Non-Career Advice is a series that asks people - young, old, and in a range of occupations - for words of wisdom unrelated to work, career-building, dollars, or getting ahead.
I woke up hours before my alarm on the morning before my 29th birthday. This was partly due to the fact that it was August, a time of year when my bedroom floods with sunlight at five AM. More likely, though, it was because my mind was ajitter with worried thoughts. I'd started a game with myself that involved matching facts about my life with the words "…and I'm almost thirty," and, no less than five minutes in, I'd morphed from a reasonable, thinking human being to an exhausted heap of frayed, frazzled nerves.
I live month-to-month… and I'm almost thirty. I have roommates… and I'm almost thirty. I don't have a plan - for anything, really… and I'm almost thirty.
On top of it all, I felt that while I had a plethora of resources to help me on how to work faster, make more money, network, and participate in social media more efficiently, I was too overwhelmed to use them. Anytime I read an article on how to be more productive at work, I'd feel discouraged, and unsatisfied, and like I needed a nap.
A few weeks later, as I eased into life as an almost-thirty-year-old, I found myself seated opposite a family friend and recent college graduate who'd just moved to New York. We discussed adjusting to the not-knowing of being in one's twenties while eating bagels and bright purple borscht and smoked salmon that cost so much it made my heart jump — and as I talked, something happened that I'd never experienced before. I felt old (or at least older) — and completely (or at least mostly) okay with it. As someone just entering the last year of her twenties, I felt like I had things to say and advice to offer a friend still in the early stages of hers.
None of it — not a single bit — had anything to do with work. I had nothing to say about increasing numbers, or hits, or likes. None of it resembled the kind of advice I've noticed is so commonly offered to those just beginning life on their own.
It made me think: I'd like to start a series that asks people in a range of occupations to share something they've learned as they've grown into adulthood that has nothing to do with work, or the narrow definition of success that so many of us have grown accustomed to measuring ourselves against. My favorite part of writing is sharing stories and connecting with others — and as my blog has shifted over time to focus on growing up, I want to ask others: what would you have told your younger self knowing what you know now?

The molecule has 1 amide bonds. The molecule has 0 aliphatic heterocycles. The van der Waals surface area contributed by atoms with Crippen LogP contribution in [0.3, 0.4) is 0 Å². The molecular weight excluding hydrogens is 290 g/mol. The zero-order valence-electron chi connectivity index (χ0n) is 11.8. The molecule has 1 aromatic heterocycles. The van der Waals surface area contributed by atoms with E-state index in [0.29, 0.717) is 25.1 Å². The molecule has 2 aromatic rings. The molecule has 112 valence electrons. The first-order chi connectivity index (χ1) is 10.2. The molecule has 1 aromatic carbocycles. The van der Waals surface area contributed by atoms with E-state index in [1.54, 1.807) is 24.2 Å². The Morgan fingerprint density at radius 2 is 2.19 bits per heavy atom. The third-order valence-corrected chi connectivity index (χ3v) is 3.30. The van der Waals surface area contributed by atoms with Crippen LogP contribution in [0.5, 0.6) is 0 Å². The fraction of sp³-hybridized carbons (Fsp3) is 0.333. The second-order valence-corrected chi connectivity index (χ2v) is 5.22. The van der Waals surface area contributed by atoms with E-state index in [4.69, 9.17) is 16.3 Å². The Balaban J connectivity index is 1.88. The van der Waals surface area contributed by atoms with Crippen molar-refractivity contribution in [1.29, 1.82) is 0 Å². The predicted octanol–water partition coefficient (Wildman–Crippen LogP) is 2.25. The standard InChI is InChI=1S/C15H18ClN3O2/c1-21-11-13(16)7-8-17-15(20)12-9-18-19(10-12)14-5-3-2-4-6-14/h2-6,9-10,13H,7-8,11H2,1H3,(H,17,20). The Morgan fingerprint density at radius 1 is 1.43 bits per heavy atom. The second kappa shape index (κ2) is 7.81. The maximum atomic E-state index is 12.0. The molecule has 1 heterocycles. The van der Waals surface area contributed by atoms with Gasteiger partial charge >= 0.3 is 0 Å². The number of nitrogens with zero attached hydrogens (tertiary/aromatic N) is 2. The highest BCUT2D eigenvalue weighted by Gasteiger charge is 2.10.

I'll start. Here are three things I wish I'd known:
1) There are many different kinds of achievements in life, and they're all worth recognizing. Chances are, when I look back at my twenties, my most significant achievements aren't going to be work-related. If anything, my biggest strides have been emotional ones, and it's taken me a while to realize that this is a type of success that's just as valid as having my name published in a magazine, or being able to raise my rates, or working full-time as a freelancer.
I recently interviewed husband-and-wife team Elizabeth Beer and Brian Janusiak, whose store, Project No. 8, is so named because it's literally the eighth project they've collaborated on. When I asked them what the other seven were, they included things like "having children" alongside various work-related milestones — and our conversation was just as much about books and family and travel as it was about career. Everything — all of it — was important.
2) Daydreaming is productive. My parents told me this when, at twenty-one, I found myself back at home in California after my first move to New York didn't work out. I wasn't sure what my next step should be, and they encouraged me to give it careful thought — but not to force it. It's important to take time to daydream, my dad said.
I ended up farm-hopping overseas for a month — alone, mostly — and for a time, I spent my nights in a little trailer, dreaming about what life might look like when I got home. In some ways, this felt irresponsible and indulgent — but, these days, I don't believe in any single definition of productivity. Read, explore, travel, laugh, daydream, fall in love — these aren't distractions, or frivolities, or ways of procrastinating, or things you should feel guilty about making time for. (As my friend Lily told me when I complained about being unable to focus amid life's assorted diversions: what else are you supposed to be focused on?)
3) Life doesn't have to look any certain way - all that matters is that it looks like you. I came across a book at a record shop recently that showed photos of a family living out of an Airstream trailer, camping as they traveled, reading bedtime stories to their children by firelight. It occurred to me then that life doesn't need to look the way I always assumed it should. It's why I started posting about projects like this man's travel for trade, or this woman's quest to live minimally — they're reminders that life is malleable, that the world is vast, and that life's possibilities extend as far as your creativity, and imagination, and sense of adventure allow.
Work is a part of life — one that can be exhilarating and inspiring and joyful, to be sure — but it's not all of life. Success, achievement, and the notion of getting ahead can mean any number of things depending on how you look at them.
I want to talk about this because there was a point at which I felt that if I wasn't doing well in my work, I wasn't doing well in life. And to worry about that at length, I think, would be entirely — and very regrettably — unproductive.
Looking forward to hearing from others as this series progresses. Thanks so much for reading, as always - and happy daydreaming.